by M. Thandabantu Iverson & Paul McLennan
What are the conditions of oppression that demand an intersectional framework?
In every region of the United States, working people are now confronting the ravages of multiple forms of systemic oppression and structural violence. The daily, normalized denial of human needs–enforced by murderous police assaults on human psyches and bodies, families, and besieged communities–reveals the limits of what middle- and working-class residents of this country can expect under current corporate agendas.
Black and Brown families anguish tearfully in the silent absences of loved ones killed by police and white supremacists bent on terror. Immigrant women and men from Mexico and Central America risk death, dismemberment, destitution, and inhumane detentions trying to escape political and economic violence in their homelands for opportunities in “El Norte.” Black immigrants from the African Diaspora continue to respond to oppressive financial, trade, political policies by escaping to “more hopeful” regions in the U.S.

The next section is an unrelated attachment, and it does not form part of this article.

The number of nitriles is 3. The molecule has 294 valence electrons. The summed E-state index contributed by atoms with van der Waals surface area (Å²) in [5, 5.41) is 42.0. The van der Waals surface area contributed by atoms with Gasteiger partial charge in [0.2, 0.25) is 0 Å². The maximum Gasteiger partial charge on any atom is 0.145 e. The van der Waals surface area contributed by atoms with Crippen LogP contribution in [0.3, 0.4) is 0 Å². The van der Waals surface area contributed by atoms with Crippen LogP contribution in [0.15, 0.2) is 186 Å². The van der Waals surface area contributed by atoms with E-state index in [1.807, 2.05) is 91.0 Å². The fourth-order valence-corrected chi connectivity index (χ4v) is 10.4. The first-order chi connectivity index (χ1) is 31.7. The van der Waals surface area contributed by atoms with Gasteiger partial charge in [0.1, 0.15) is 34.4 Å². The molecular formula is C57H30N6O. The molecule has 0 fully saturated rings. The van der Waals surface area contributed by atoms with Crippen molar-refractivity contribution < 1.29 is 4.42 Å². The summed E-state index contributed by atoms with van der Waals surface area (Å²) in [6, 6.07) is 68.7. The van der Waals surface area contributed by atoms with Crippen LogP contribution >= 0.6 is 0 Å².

Millions of U.S. workers continue to earn less than a livable wage as employers (awash in profits) continue to make workplaces more authoritarian, more unsafe, and more economically insecure. And, despite the improvements that Obamacare is producing, millions are still living on the edge amidst the stresses, and the exorbitant costs, of staying alive and healthy in the U.S. Such general conditions set the broad context of human rights disparities in which human rights activists and scholars are showing increased awareness of the need for intersectional frameworks for building human rights movements in the United States.
Because women of color live at the point where many forms of oppression intersect and so often go unexamined, it is no accident that the theoretical insights feminists of color have developed are so powerful. These tools of intersectional analysis have been provided mainly through the efforts of U.S. and international feminists of color because of the recurring ways in which their experiences of unequal power relations have been marginalized.
Why has intersectionality as a framework not flourished until now?
Unfortunately, their voices and insights have been silenced in movements throughout the history of U.S. social movement struggles. The Combahee River Collective statement, for example, was written in 1977 by black feminists to address the silences about racism in the women’s movement and the silences around gender in the black liberation movement. We now have their articulations and interventions to help us to avoid the pitfalls caused by privilege in the past.